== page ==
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Sci Signal. 2014 Oct 21;7(348):ra100. doi: 10.1126/scisignal.2005262.

RhoA signaling in cardiomyocytes protects against stress-induced heart failure but facilitates cardiac fibrosis.

Author information

  • 1Department of Medicine, Beth Israel Deaconess Medical Center, Boston, MA 02115, USA.
  • 2Department of Pediatrics, University of Cincinnati, Cincinnati Children's Hospital Medical Center, Howard Hughes Medical Institute, Cincinnati, OH 45229, USA.
  • 3Center for Systems Biology, Massachusetts General Hospital and Harvard Medical School, Boston, MA 02114, USA.
  • 4Cardiovascular Research Center, Massachusetts General Hospital and Harvard Medical School, Boston, MA 02114, USA.
  • 5Department of Medicine, Beth Israel Deaconess Medical Center, Boston, MA 02115, USA. Department of Biological Chemistry and Molecular Pharmacology, Harvard Medical School, Boston, MA 02115, USA. mkontari@bidmc.harvard.edu.

Abstract

The Ras-related guanosine triphosphatase RhoA mediates pathological cardiac hypertrophy, but also promotes cell survival and is cardioprotective after ischemia/reperfusion injury. To understand how RhoA mediates these opposing roles in the myocardium, we generated mice with a cardiomyocyte-specific deletion of RhoA. Under normal conditions, the hearts from these mice showed functional, structural, and growth parameters similar to control mice. Additionally, the hearts of the cardiomyocyte-specific, RhoA-deficient mice subjected to transverse aortic constriction (TAC)-a procedure that induces pressure overload and, if prolonged, heart failure-exhibited a similar amount of hypertrophy as those of the wild-type mice subjected to TAC. Thus, neither normal cardiac homeostasis nor the initiation of compensatory hypertrophy required RhoA in cardiomyocytes. However, in response to chronic TAC, hearts from mice with cardiomyocyte-specific deletion of RhoA showed greater dilation, with thinner ventricular walls and larger chamber dimensions, and more impaired contractile function than those from control mice subjected to chronic TAC. These effects were associated with aberrant calcium signaling, as well as decreased activity of extracellular signal-regulated kinases 1 and 2 (ERK1/2) and AKT. In addition, hearts from mice with cardiomyocyte-specific RhoA deficiency also showed less fibrosis in response to chronic TAC, with decreased transcriptional activation of genes involved in fibrosis, including myocardin response transcription factor (MRTF) and serum response factor (SRF), suggesting that the fibrotic response to stress in the heart depends on cardiomyocyte-specific RhoA signaling. Our data indicated that RhoA regulates multiple pathways in cardiomyocytes, mediating both cardioprotective (hypertrophy without dilation) and cardio-deleterious effects (fibrosis).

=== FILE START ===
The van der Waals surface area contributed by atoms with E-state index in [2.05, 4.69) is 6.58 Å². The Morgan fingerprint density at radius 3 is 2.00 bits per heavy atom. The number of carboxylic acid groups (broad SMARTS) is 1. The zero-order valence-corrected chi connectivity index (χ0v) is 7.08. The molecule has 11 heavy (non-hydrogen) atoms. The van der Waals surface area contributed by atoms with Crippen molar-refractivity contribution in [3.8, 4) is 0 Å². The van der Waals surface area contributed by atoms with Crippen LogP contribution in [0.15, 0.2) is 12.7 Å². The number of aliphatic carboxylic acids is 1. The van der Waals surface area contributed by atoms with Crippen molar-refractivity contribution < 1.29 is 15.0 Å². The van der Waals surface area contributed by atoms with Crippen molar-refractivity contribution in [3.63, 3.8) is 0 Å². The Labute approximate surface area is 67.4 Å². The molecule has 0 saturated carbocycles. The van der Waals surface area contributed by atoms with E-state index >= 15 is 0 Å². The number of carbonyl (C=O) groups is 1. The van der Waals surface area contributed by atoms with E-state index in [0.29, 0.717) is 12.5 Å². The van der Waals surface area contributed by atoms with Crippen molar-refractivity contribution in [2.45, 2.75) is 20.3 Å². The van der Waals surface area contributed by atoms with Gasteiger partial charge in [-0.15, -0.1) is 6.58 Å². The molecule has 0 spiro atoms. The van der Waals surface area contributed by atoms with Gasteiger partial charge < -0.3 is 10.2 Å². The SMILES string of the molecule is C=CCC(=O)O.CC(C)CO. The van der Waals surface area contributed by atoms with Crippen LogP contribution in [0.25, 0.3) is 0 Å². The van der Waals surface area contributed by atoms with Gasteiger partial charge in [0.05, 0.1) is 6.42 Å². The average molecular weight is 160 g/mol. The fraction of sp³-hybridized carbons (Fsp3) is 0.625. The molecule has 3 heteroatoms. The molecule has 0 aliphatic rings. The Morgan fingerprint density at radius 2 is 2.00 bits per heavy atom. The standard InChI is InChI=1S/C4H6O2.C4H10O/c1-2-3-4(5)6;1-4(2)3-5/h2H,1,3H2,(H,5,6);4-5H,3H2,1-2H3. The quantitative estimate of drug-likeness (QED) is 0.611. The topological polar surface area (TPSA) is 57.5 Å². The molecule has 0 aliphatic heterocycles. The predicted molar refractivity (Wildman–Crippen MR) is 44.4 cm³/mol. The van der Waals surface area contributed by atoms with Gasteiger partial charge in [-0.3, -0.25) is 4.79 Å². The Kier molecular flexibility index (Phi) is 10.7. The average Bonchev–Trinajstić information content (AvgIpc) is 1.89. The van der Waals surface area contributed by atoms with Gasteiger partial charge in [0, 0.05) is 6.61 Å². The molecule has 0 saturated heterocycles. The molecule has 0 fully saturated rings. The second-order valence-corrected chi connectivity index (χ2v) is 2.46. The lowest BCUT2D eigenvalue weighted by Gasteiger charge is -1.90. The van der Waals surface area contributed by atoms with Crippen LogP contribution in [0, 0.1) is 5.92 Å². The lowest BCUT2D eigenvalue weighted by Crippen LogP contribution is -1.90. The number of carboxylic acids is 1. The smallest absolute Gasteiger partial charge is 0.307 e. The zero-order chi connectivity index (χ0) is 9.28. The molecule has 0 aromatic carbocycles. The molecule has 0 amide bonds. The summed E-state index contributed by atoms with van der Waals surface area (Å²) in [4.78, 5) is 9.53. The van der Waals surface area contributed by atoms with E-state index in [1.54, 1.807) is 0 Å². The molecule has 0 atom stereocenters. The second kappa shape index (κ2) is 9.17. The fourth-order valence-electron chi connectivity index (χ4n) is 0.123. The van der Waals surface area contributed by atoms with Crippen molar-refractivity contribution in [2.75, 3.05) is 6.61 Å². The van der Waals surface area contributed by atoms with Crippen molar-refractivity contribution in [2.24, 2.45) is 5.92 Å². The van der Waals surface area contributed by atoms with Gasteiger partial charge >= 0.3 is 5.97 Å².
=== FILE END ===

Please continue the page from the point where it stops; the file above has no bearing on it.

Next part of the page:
PMID:
25336613
PMCID:
PMC4300109
DOI:
10.1126/scisignal.2005262
[PubMed - indexed for MEDLINE]
Free PMC Article
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